European stock markets fell Thursday as traders reacted to China's economic problems, Greek action following its bailout and sliding oil prices.
Greek stocks sank despite Athens using a chunk of its latest bailout to make a loan repayment to the European Central Bank, as concerns elsewhere dragged down global markets.
London's benchmark FTSE 100 index dropped 0.24 percent to stand at 6,388.01 points in mid-afternoon deals.
Frankfurt's DAX 30 shed 1.12 percent to 10,562.39 points and the CAC 40 in Paris lost 1.49 percent to 4,811.38 compared with Wednesday's close.
In foreign exchange, the euro jumped to $1.1166 from $1.1121 late on Wednesday in New York.
"The European stock markets are continuing to lose ground as investor worries over China intensify," said Fawad Razaqzada, analyst at Gain Capital trading group, citing Frankfurt's morning drop to 10,534.30 points as a case in point.
"Such is the level of pessimism that the DAX has even taken out the low it hit in July when the Greek crisis... was at the forefront."
Greece on Thursday cleared 3.4 billion euro ($3.79 billion) payment owed to the ECB, a source close to the matter said.
That effectively ended the bitter feud dividing the Greece's radical left government and its European creditors that had threatened to force the country out of the euro and sow chaos in the global economy.
But Athens' main stocks index was down 3.45 percent at 652.02 points in afternoon deals, with deepening political rifts in Athens putting pressure on Prime Minister Alexis Tsipras to call snap elections.
Greece had on Wednesday won the final green light to start repaying its debts and reviving its crippled economy after eurozone finance ministers formally approved the reforms-for-loans package worth 86 billion euros.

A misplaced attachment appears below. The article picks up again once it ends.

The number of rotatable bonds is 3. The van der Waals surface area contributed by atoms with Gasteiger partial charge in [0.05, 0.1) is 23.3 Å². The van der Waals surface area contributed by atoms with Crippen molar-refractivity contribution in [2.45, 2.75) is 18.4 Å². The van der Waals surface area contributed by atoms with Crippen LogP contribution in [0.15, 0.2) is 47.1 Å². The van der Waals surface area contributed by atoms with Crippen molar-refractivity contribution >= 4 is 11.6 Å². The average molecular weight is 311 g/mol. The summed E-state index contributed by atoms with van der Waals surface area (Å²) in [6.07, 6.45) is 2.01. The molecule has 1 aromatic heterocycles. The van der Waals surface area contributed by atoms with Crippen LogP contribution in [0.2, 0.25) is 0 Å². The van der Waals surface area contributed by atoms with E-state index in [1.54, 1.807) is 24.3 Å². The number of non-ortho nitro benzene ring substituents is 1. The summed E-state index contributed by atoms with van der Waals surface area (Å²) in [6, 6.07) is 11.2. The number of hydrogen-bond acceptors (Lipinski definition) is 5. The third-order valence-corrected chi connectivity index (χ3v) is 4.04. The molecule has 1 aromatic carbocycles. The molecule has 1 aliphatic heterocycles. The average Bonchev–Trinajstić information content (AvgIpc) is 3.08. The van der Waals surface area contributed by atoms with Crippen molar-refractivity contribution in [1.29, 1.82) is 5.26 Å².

"The eurozone indices fared a bit worse than the FTSE (on Thursday)... despite the fact that Greece paid back the ECB on time, an event that would have once caused indices-wide jubilation," said Connor Campbell, analyst at Spreadex trading group.
Asian markets slumped on Thursday on heightened concerns about the health of China's economy and after Federal Reserve minutes from its last policy meeting clouded the outlook for US interest rates.
China's benchmark Shanghai stock index closed down 3.42 percent, as worries persisted over the country's weak economy and currency, dealers said.
On currency markets, the dollar had tumbled Wednesday as the Fed dampened expectations for a rate rise in September and outlined its fears about the global economy, sending oil prices tumbling.
The minutes "did not shed much more in the way of solid news on the timing of the first rate hike which now might be complicated by Chinese developments and increasing market volatility", said Neil MacKinnon, economist at VTB Capital.
Dealers said markets remained pressured by uncertainties over China after the shock devaluation of the yuan last week added to fears that growth in the world's second biggest economy is slowing more than thought.
US stocks opened lower Thursday on worries about slumping oil prices in addition to China's slump.
Five minutes into trade, the Dow Jones Industrial Average was down 1.02 percent at 17,172.21 points.
The broad-based S&P 500 dropped 0.89 percent to 2,061.16 points, while the tech-rich Nasdaq Composite Index fell 0.96 percent to 4,971.11.
Investors were watching falling oil prices, with the US benchmark contract close to the psychologically important $40-per-barrel level.